Wednesday, January 16, 2013

Wednesday, January 16, 2013 9:02 am by Cristina in , , , , ,    No comments
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The Stuff (New Zealand) reports that an antiques roadshow taking place in March will include a Taylor family item.
A Marlborough family's 19th-century writing slope, with links to one of the world's literary greats, will be among items an antiques expert will view during an antiques roadshow in Blenheim.
The Curios and Collectables Roadshow, a Marlborough Girls' College fundraiser, takes place on the weekend of March 8 and 9, at the school grounds.
The writing slope, made in Liverpool, has been handed down through the family of Mary Taylor, a lifelong friend of Charlotte Brontë, whose family inspired Brontë's novel Shirley.
Miss Taylor and her brother William Waring Taylor were among Port Nicholson's earliest settlers and the family name lives on in a central Wellington street. (Sonia Beal)
More on the 200th anniversary of Pride and Prejudice, as CPI Financial states,
It is often remarked upon that Elizabeth Bennett, the plucky heroine who wins the heart of the fabulously rich Mr. Darcy, only returns his affections after seeing his lavish property – a fact she confesses to her sister. Jane Austen, who herself knew the misery of an impoverished spinsterhood, would have thought her a simpleton had she sacrificed comfort and security for love – and it seems the modern reader agrees with her.
No concession can be made for the time in which it was written; Jane Austen’s contemporaries penned fantasies where heroines financed their own happy endings, often through large inheritances late in the novel. While the heroines of Charlotte Brontë and Elizabeth Gaskell returned to their heroes as wealthy, independent women often saving the hero from economic ruin, Jane Austen’s girls worked their feminine wiles to secure their share of a rich man’s estate. (Isla MacFarlane)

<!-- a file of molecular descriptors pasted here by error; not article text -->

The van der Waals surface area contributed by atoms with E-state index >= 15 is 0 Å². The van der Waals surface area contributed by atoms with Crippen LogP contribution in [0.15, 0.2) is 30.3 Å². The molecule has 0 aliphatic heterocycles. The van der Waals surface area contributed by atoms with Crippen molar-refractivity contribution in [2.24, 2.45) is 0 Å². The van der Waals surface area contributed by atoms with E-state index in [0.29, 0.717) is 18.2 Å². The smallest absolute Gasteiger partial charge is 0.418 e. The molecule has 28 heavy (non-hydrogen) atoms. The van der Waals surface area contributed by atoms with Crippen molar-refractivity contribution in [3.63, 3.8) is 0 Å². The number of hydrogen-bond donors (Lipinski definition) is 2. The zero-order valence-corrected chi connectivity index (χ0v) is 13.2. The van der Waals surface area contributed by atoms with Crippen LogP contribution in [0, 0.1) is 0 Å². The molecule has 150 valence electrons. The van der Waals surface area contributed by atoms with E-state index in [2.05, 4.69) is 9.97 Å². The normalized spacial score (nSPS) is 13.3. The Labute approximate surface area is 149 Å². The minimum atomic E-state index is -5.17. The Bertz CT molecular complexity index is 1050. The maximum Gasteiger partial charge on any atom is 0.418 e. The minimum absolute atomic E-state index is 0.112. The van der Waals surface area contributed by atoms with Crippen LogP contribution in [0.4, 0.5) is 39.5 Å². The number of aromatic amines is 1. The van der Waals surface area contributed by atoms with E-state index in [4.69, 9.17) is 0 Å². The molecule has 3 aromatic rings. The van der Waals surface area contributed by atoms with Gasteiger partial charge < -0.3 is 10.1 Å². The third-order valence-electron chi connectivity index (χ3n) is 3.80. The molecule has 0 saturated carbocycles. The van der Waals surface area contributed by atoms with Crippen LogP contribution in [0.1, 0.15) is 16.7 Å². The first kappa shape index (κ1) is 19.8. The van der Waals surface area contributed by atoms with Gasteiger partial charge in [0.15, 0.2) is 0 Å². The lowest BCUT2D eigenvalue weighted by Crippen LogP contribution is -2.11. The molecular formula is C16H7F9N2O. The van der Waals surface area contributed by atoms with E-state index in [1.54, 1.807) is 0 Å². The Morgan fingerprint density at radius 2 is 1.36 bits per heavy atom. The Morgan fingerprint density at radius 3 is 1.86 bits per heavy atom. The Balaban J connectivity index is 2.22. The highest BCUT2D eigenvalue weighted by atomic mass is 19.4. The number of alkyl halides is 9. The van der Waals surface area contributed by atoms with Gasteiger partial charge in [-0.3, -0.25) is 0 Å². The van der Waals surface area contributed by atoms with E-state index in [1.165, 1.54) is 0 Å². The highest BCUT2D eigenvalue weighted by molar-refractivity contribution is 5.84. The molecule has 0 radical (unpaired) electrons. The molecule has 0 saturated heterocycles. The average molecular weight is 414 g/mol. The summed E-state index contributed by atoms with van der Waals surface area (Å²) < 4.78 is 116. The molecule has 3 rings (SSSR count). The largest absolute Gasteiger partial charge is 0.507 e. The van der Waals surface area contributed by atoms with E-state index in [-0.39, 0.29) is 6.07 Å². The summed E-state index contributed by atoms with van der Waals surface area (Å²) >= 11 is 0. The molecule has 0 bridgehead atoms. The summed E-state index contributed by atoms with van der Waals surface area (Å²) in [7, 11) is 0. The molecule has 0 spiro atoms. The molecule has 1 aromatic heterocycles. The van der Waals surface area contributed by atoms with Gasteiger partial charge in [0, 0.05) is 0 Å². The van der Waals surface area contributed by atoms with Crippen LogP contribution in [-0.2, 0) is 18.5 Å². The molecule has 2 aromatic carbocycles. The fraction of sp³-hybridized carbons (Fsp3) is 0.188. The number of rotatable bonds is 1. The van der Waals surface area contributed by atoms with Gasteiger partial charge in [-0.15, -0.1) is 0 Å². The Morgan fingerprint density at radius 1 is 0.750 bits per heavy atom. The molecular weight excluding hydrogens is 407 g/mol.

No, they weren't contemporaries (Charlotte Brontë was about 2 years old when Jane Austen died and they belonged to very different historic periods: Regency and Victorian era) so yes, 'concessions' should be made.

Miami Books Examiner looks at the 'Best fiction books of 2012 and new titles for 2013', which include
Death of a Schoolgirl by Joanna Campbell Slan
Author Joanna Campbell Slan seamlessly transports us into Jane Eyre’s 19th century England, where Jane is compelled to leave home in order to save a young schoolgirl from harm. Slan’s writing is generous in detail, painting a vivid picture of her protagonist’s experience. (Rosa St.Claire)
The slideshow goes on to say,
Joanna Campbell Slan has Jane Eyre retain the simplicity which gained her millions of fans in this literary gem. 
The Radio Times reports that BBC Radio 4 is about to 'broadcast Tony Harrison's poem V containing 25 instances of the f-word' and recalls that,
Radio 3 raised eyebrows in 2011 when it broadcast an expletive-laden version of Emily Brontë’s Wuthering Heights. (Tom Cole)
The Digital Journal on the recent goings-on on Emmerdale:
Dan needs to stop faffing around with the Brontës and focus on the Geordies (i.e. Kerry,) . . . (Jane Reynolds)
The Washington Post's The TV Column describes a recent appearance of Jeremy Irons on PBS as follows:
Dressed in his traditional Brontë Romantic-Lead Press Tour costume — rough cotton pants tucked into heavy black wandering-across-the-moors boots, etc. . . . (Lisa de Moraes)
Lespetitsplaisirsdemademoisellemeg reviews Agnes Grey in French. Musings of a Bookworm posts about Lyndall Gordon's biography of Charlotte Brontë.


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